The data synthesising and integration of the findings highlighted a few considerations for an intervention targeting older adults with memory loss: 1) support systems are required, not only for older adults with memory loss, but also for their support person; 2) the higher the complexity of the activity, the more difficulty older adults, with cognitive impairment, have to execute it; those who have more severe cognitive impairment need supported one-to-one based exercise; and 3) supported and uninfluenced decision making is required to protect the autonomy of older adult with cognitive impairment.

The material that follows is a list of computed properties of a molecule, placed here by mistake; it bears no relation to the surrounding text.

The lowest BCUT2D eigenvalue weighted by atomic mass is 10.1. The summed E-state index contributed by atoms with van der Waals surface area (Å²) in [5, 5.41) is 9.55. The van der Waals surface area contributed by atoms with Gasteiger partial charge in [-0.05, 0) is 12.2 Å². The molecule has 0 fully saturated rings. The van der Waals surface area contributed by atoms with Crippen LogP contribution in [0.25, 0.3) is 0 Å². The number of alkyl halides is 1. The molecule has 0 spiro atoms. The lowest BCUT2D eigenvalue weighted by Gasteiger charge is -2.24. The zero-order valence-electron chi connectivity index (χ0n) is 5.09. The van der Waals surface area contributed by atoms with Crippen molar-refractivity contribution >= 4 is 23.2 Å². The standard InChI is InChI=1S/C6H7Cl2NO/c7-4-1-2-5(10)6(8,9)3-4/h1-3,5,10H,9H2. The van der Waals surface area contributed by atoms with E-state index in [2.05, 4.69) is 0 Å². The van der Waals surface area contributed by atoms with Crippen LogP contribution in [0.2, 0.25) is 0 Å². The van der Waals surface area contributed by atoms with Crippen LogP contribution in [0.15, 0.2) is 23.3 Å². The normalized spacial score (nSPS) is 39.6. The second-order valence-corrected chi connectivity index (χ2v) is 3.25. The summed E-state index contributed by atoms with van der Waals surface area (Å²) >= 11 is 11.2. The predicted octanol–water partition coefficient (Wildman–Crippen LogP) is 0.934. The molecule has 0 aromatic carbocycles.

Therefore, this thesis suggests the need for further exploration in the recruitment strategies of this vulnerable group of the population. For those who need one-to-one based exercise, the cost effectiveness of such an intervention will need to be evaluated in future studies. It is also recommended that physicians should use standardised tools to diagnose Alzheimer’s disease especially in the early phase of declining of cognitive function. Until these strategies are in place, researching postural stability to reduce risks of falling among older adults with Alzheimer’s disease in New Zealand is impossible due to the lack of specificity with such a broad terminology and spectrum of diseases presentation.||